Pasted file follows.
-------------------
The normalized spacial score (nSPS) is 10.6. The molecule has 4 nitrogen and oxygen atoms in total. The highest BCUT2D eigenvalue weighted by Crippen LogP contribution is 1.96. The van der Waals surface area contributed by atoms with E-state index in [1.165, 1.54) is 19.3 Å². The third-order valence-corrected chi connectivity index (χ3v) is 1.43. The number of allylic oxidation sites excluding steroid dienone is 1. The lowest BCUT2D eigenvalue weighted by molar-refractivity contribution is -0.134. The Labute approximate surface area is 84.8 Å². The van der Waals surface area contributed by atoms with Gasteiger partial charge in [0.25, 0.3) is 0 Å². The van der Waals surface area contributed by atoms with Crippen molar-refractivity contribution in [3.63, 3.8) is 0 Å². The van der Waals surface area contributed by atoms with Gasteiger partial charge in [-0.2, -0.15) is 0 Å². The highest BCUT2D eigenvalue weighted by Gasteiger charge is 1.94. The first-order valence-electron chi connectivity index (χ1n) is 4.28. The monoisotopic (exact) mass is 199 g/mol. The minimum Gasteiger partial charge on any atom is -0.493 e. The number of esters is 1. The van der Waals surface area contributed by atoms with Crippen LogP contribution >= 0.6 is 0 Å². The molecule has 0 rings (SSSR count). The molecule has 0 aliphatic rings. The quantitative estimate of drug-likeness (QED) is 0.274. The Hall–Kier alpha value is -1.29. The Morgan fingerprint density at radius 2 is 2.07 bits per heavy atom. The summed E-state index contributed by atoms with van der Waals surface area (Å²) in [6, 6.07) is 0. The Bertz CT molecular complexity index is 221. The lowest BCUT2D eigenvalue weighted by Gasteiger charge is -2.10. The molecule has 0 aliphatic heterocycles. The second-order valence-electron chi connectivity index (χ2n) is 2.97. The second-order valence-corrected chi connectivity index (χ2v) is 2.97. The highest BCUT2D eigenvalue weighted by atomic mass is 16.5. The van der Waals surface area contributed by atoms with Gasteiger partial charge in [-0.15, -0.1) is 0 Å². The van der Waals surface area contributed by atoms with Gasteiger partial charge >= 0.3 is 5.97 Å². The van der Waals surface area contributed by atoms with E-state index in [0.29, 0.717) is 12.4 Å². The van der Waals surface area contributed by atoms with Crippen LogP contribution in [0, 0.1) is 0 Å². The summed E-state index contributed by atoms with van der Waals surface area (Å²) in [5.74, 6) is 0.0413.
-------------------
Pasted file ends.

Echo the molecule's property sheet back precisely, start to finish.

The normalized spacial score (nSPS) is 10.6. The molecule has 4 nitrogen and oxygen atoms in total. The highest BCUT2D eigenvalue weighted by Crippen LogP contribution is 1.96. The van der Waals surface area contributed by atoms with E-state index in [1.165, 1.54) is 19.3 Å². The third-order valence-corrected chi connectivity index (χ3v) is 1.43. The number of allylic oxidation sites excluding steroid dienone is 1. The lowest BCUT2D eigenvalue weighted by molar-refractivity contribution is -0.134. The Labute approximate surface area is 84.8 Å². The van der Waals surface area contributed by atoms with Gasteiger partial charge in [0.25, 0.3) is 0 Å². The van der Waals surface area contributed by atoms with Crippen molar-refractivity contribution in [3.63, 3.8) is 0 Å². The van der Waals surface area contributed by atoms with Gasteiger partial charge in [-0.2, -0.15) is 0 Å². The highest BCUT2D eigenvalue weighted by Gasteiger charge is 1.94. The first-order valence-electron chi connectivity index (χ1n) is 4.28. The monoisotopic (exact) mass is 199 g/mol. The minimum Gasteiger partial charge on any atom is -0.493 e. The number of esters is 1. The van der Waals surface area contributed by atoms with Crippen LogP contribution >= 0.6 is 0 Å². The molecule has 0 rings (SSSR count). The molecule has 0 aliphatic rings. The quantitative estimate of drug-likeness (QED) is 0.274. The Hall–Kier alpha value is -1.29. The Morgan fingerprint density at radius 2 is 2.07 bits per heavy atom. The summed E-state index contributed by atoms with van der Waals surface area (Å²) in [6, 6.07) is 0. The Bertz CT molecular complexity index is 221. The lowest BCUT2D eigenvalue weighted by Gasteiger charge is -2.10. The molecule has 0 aliphatic heterocycles. The second-order valence-electron chi connectivity index (χ2n) is 2.97. The second-order valence-corrected chi connectivity index (χ2v) is 2.97. The highest BCUT2D eigenvalue weighted by atomic mass is 16.5. The van der Waals surface area contributed by atoms with Gasteiger partial charge in [-0.15, -0.1) is 0 Å². The van der Waals surface area contributed by atoms with Gasteiger partial charge >= 0.3 is 5.97 Å². The van der Waals surface area contributed by atoms with E-state index in [0.29, 0.717) is 12.4 Å². The van der Waals surface area contributed by atoms with Crippen LogP contribution in [0, 0.1) is 0 Å². The summed E-state index contributed by atoms with van der Waals surface area (Å²) in [5.74, 6) is 0.0413.